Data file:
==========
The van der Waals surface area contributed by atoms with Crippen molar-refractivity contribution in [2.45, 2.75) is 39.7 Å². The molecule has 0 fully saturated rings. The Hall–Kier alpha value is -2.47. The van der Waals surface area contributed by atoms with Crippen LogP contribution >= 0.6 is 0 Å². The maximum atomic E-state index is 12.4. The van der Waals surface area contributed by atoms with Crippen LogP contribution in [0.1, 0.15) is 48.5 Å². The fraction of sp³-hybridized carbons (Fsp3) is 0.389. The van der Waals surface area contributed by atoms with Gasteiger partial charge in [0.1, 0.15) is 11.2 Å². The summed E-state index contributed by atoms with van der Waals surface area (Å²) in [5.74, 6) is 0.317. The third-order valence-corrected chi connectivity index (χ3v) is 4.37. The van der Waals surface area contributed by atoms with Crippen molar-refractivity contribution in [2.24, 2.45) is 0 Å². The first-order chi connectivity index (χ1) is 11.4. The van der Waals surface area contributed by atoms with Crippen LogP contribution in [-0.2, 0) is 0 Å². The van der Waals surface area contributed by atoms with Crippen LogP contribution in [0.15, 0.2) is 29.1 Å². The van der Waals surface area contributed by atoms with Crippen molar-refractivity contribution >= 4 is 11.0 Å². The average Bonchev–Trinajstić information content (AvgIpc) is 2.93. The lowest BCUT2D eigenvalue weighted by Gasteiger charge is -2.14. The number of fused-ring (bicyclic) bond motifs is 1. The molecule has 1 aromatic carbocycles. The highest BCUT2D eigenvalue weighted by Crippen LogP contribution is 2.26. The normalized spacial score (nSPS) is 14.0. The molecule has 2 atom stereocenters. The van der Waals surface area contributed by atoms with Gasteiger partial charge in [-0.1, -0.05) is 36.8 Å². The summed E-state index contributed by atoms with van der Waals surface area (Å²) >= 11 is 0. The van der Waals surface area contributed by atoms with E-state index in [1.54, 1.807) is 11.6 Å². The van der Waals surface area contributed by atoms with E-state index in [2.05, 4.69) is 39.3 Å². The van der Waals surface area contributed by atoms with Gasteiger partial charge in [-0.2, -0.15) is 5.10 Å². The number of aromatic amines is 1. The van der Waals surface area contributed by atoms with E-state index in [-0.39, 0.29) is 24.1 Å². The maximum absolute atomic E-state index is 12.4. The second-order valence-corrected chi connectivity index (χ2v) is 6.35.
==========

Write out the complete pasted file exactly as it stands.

The van der Waals surface area contributed by atoms with Crippen molar-refractivity contribution in [2.45, 2.75) is 39.7 Å². The molecule has 0 fully saturated rings. The Hall–Kier alpha value is -2.47. The van der Waals surface area contributed by atoms with Crippen LogP contribution >= 0.6 is 0 Å². The maximum atomic E-state index is 12.4. The van der Waals surface area contributed by atoms with Crippen LogP contribution in [0.1, 0.15) is 48.5 Å². The fraction of sp³-hybridized carbons (Fsp3) is 0.389. The van der Waals surface area contributed by atoms with Gasteiger partial charge in [0.1, 0.15) is 11.2 Å². The summed E-state index contributed by atoms with van der Waals surface area (Å²) in [5.74, 6) is 0.317. The third-order valence-corrected chi connectivity index (χ3v) is 4.37. The van der Waals surface area contributed by atoms with Crippen molar-refractivity contribution in [2.24, 2.45) is 0 Å². The first-order chi connectivity index (χ1) is 11.4. The van der Waals surface area contributed by atoms with Crippen LogP contribution in [-0.2, 0) is 0 Å². The van der Waals surface area contributed by atoms with Crippen LogP contribution in [0.15, 0.2) is 29.1 Å². The van der Waals surface area contributed by atoms with Crippen molar-refractivity contribution >= 4 is 11.0 Å². The average Bonchev–Trinajstić information content (AvgIpc) is 2.93. The lowest BCUT2D eigenvalue weighted by Gasteiger charge is -2.14. The number of fused-ring (bicyclic) bond motifs is 1. The molecule has 1 aromatic carbocycles. The highest BCUT2D eigenvalue weighted by Crippen LogP contribution is 2.26. The normalized spacial score (nSPS) is 14.0. The molecule has 2 atom stereocenters. The van der Waals surface area contributed by atoms with Gasteiger partial charge in [-0.1, -0.05) is 36.8 Å². The summed E-state index contributed by atoms with van der Waals surface area (Å²) >= 11 is 0. The van der Waals surface area contributed by atoms with E-state index in [1.54, 1.807) is 11.6 Å². The van der Waals surface area contributed by atoms with E-state index in [2.05, 4.69) is 39.3 Å². The van der Waals surface area contributed by atoms with Gasteiger partial charge in [-0.2, -0.15) is 5.10 Å². The number of aromatic amines is 1. The van der Waals surface area contributed by atoms with E-state index in [-0.39, 0.29) is 24.1 Å². The maximum absolute atomic E-state index is 12.4. The second-order valence-corrected chi connectivity index (χ2v) is 6.35.